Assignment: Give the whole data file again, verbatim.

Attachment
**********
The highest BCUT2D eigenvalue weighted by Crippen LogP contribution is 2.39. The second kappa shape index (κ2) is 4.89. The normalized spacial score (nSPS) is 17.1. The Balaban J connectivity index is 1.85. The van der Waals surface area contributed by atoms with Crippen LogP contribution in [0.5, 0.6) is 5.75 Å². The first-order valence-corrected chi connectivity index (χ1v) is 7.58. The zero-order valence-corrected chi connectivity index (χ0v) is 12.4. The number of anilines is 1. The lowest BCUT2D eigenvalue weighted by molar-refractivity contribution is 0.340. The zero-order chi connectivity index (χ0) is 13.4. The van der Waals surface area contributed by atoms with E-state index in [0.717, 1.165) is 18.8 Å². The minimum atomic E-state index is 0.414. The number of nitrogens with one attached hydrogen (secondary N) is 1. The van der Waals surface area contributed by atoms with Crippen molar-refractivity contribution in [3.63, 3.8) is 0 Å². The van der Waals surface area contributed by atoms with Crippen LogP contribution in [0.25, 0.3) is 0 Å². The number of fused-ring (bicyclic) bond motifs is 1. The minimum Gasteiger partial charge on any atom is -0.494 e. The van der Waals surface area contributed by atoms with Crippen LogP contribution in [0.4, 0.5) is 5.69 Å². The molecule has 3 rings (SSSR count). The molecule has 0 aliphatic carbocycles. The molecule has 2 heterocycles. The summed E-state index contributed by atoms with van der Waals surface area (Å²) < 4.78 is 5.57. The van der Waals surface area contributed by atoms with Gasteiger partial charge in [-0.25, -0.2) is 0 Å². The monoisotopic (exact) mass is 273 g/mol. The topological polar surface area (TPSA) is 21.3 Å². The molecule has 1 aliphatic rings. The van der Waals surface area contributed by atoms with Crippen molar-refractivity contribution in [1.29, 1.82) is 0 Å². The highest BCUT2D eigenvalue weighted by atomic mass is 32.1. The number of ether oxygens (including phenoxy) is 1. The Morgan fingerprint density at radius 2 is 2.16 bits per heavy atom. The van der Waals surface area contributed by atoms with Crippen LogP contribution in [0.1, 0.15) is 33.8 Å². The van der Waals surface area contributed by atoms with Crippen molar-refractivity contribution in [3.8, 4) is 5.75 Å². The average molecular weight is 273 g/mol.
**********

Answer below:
The highest BCUT2D eigenvalue weighted by Crippen LogP contribution is 2.39. The second kappa shape index (κ2) is 4.89. The normalized spacial score (nSPS) is 17.1. The Balaban J connectivity index is 1.85. The van der Waals surface area contributed by atoms with Crippen LogP contribution in [0.5, 0.6) is 5.75 Å². The first-order valence-corrected chi connectivity index (χ1v) is 7.58. The zero-order valence-corrected chi connectivity index (χ0v) is 12.4. The number of anilines is 1. The lowest BCUT2D eigenvalue weighted by molar-refractivity contribution is 0.340. The zero-order chi connectivity index (χ0) is 13.4. The van der Waals surface area contributed by atoms with E-state index in [0.717, 1.165) is 18.8 Å². The minimum atomic E-state index is 0.414. The number of nitrogens with one attached hydrogen (secondary N) is 1. The van der Waals surface area contributed by atoms with Crippen molar-refractivity contribution in [3.63, 3.8) is 0 Å². The van der Waals surface area contributed by atoms with Crippen LogP contribution in [0.25, 0.3) is 0 Å². The number of fused-ring (bicyclic) bond motifs is 1. The minimum Gasteiger partial charge on any atom is -0.494 e. The van der Waals surface area contributed by atoms with Crippen LogP contribution in [0.4, 0.5) is 5.69 Å². The molecule has 3 rings (SSSR count). The molecule has 0 aliphatic carbocycles. The molecule has 2 heterocycles. The summed E-state index contributed by atoms with van der Waals surface area (Å²) < 4.78 is 5.57. The van der Waals surface area contributed by atoms with Gasteiger partial charge in [-0.25, -0.2) is 0 Å². The monoisotopic (exact) mass is 273 g/mol. The topological polar surface area (TPSA) is 21.3 Å². The molecule has 1 aliphatic rings. The van der Waals surface area contributed by atoms with Crippen molar-refractivity contribution in [1.29, 1.82) is 0 Å². The highest BCUT2D eigenvalue weighted by atomic mass is 32.1. The number of ether oxygens (including phenoxy) is 1. The Morgan fingerprint density at radius 2 is 2.16 bits per heavy atom. The van der Waals surface area contributed by atoms with Crippen LogP contribution in [0.1, 0.15) is 33.8 Å². The van der Waals surface area contributed by atoms with Crippen molar-refractivity contribution in [3.8, 4) is 5.75 Å². The average molecular weight is 273 g/mol.